A right-handed batter, Fregosi is one of many notable alumni of Junípero Serra High School of San Mateo, California, and was signed by the Boston Red Sox in 1960. The same year he was selected by the Angels in the 1960 MLB Expansion Draft, and made his debut in September 1961. After hitting .291 as a reserve in 1962, he batted .287 – ninth in the AL – in his first full season in 1963, and was second in the league in triples and fifth in hits. He made his first All-Star squad in 1964, batting .277. From 1964 to mid-1969, he teamed with second basemanBobby Knoop to form one of the game's top double play combinations; with Knoop winning Gold Gloves from 1966–68, the two became only the third middle infield combination to win the honor in the same season (1967). On July 28, 1964, he became the first Angel to hit for the cycle (and the only man to do so at Dodger Stadium until Orlando Hudson accomplished the feat in 2009), and he did so again on May 20, 1968 but this one was an unnatural cycle. Fregosi continued to turn out solid years, particularly in 1967 when he batted .290 (seventh in the AL) and won his only Gold Glove, finishing seventh in the MVP voting. He became regarded as the league's top-hitting shortstop, leading the AL in triples (13) in 1968, and was named an All-Star every season from 1966 to 1970. But he was sidelined in 1971 when a tumor was discovered in his foot. The Angels became uncertain of Fregosi's future, and on December 10 traded him to the New York Mets in the same deal that brought pitcherNolan Ryan to California. (Fregosi would later manage Ryan in 1978 and 1979, Ryan's last two years as an Angel.)
Sidelined by several injuries including a broken thumb in 1972, Fregosi struggled with the Mets, where he played mainly at third base, and was sold to the Texas Rangers in the 1973 mid-season. After five years as a backup for the Rangers (1973–77), during which he played primarily as a first baseman, he was sent to the Pittsburgh Pirates in June 1977. When the Angels expressed interest in naming him as their manager in 1978, the Pirates released him to pursue the opportunity.
In becoming the Angels' manager at age 36, Fregosi was presented with a solid team nucleus of Ryan, Baylor, Downing, Bobby Grich, Carney Lansford, Frank Tanana and longtime owner Gene Autry, compiling a record of 62-55 in 117 games, and tying for second with Texas behind the Kansas City Royals. In 1979, with the addition of Rod Carew, he led the Angels to an 88-74 record, surprising the Royals and winning the first title in the club's 19-year existence. But they didn't have enough to get by the Baltimore Orioles in the 1979 American League Championship Series, losing Game 1 in 10 innings and dropping a 9-8 slugfest in Game 2; the Angels captured a 4-3 win in Game 3, scoring twice in the bottom of the ninth on an error and a Larry Harlow double, but were knocked out in an 8-0 Game 4 loss. After Ryan's departure to the Houston Astros at the end of the season, the team's pitching faltered in 1980, and the club dropped back into sixth place in their division; Fregosi was replaced in the first half of the 1981 season.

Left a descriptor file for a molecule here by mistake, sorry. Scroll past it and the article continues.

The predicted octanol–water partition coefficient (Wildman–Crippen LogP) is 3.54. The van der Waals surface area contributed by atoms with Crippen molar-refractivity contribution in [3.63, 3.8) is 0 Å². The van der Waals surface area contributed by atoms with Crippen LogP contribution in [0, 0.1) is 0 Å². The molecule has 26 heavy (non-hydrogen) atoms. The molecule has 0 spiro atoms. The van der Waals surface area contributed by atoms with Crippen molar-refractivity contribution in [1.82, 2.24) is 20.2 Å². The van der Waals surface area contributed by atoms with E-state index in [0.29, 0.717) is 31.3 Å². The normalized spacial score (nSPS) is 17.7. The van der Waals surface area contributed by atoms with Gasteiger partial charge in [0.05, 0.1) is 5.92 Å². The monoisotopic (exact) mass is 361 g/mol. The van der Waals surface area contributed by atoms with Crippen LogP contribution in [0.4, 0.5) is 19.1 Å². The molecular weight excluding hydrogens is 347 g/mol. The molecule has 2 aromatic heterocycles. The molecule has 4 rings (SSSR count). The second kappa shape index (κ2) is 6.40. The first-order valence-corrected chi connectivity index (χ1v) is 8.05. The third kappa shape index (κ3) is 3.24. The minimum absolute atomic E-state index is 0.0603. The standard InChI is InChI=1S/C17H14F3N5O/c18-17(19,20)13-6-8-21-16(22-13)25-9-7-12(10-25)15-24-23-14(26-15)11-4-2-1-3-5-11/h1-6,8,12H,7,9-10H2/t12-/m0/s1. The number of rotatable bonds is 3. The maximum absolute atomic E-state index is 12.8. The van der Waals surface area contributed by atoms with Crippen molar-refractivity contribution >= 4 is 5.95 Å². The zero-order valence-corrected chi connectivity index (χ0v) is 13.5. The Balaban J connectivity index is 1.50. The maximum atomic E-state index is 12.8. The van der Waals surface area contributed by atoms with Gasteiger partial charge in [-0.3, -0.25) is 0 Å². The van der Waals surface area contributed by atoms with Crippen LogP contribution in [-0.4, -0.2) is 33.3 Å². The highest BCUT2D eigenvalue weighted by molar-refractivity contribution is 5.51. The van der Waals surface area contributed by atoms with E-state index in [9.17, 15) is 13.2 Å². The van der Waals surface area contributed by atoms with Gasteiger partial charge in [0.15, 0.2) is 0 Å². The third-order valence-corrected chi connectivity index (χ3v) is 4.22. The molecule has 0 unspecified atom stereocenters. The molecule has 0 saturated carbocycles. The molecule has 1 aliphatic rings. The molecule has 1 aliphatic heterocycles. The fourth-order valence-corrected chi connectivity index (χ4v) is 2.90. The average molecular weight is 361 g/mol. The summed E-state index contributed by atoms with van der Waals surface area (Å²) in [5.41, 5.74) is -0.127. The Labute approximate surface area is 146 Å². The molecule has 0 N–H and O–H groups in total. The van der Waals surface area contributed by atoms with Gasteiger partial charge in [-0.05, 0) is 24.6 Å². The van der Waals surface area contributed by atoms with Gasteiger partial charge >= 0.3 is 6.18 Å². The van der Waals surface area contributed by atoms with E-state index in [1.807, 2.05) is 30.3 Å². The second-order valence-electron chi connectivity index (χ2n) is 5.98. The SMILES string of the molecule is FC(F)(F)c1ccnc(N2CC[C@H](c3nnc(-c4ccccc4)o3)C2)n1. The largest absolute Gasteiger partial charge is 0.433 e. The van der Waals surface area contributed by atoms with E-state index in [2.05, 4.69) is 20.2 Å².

From the Angels, Fregosi managed the Louisville Redbirds of the American Association for three seasons. Louisville won the league championship in Fregosi's first season in 1983, and lost the league championship in the playoffs. In Fregosi's second season, Louisville tied for fourth place in the regular season but won the 1984 league championship. In 1985 Fregosi's Louisville team finished the season in first place and won the league championship in the playoffs also.
Fregosi got a new chance in the major leagues with the Chicago White Sox in 1986. Fregosi managed the team for three seasons, in each of which the White Sox finished in fifth place in the American League West. Fregosi was released at the end of the 1988 season.
Despite the World Series run, Fregosi was often the target of criticism by the Philadelphia sports media. One general criticism of Fregosi was that he was a manager who relied on veteran players and was unable to develop younger players. He was ultimately released by the Phillies in 1996 after posting a series of dismal post-1993 seasons.
Fregosi was hired away from the San Francisco Giants (where he had been serving as a special assistant) as the new manager for the Blue Jays in 1999, and was replaced after the 2000 season despite the fact that the team finished in third place and above .500 in each of his two years in Toronto. As a manager, he had a record of 1028-1095 in 15 seasons.
At the end of 2004, when the Phillies were looking for a manager to replace Larry Bowa, Fregosi surfaced as a candidate for the job. The job ended up going to Charlie Manuel.
Fregosi's number "11" was retired by the Angels in 1998.
Fregosi delivered a eulogy at the March 2007 funeral of longtime friend and former Phillies coach John Vukovich.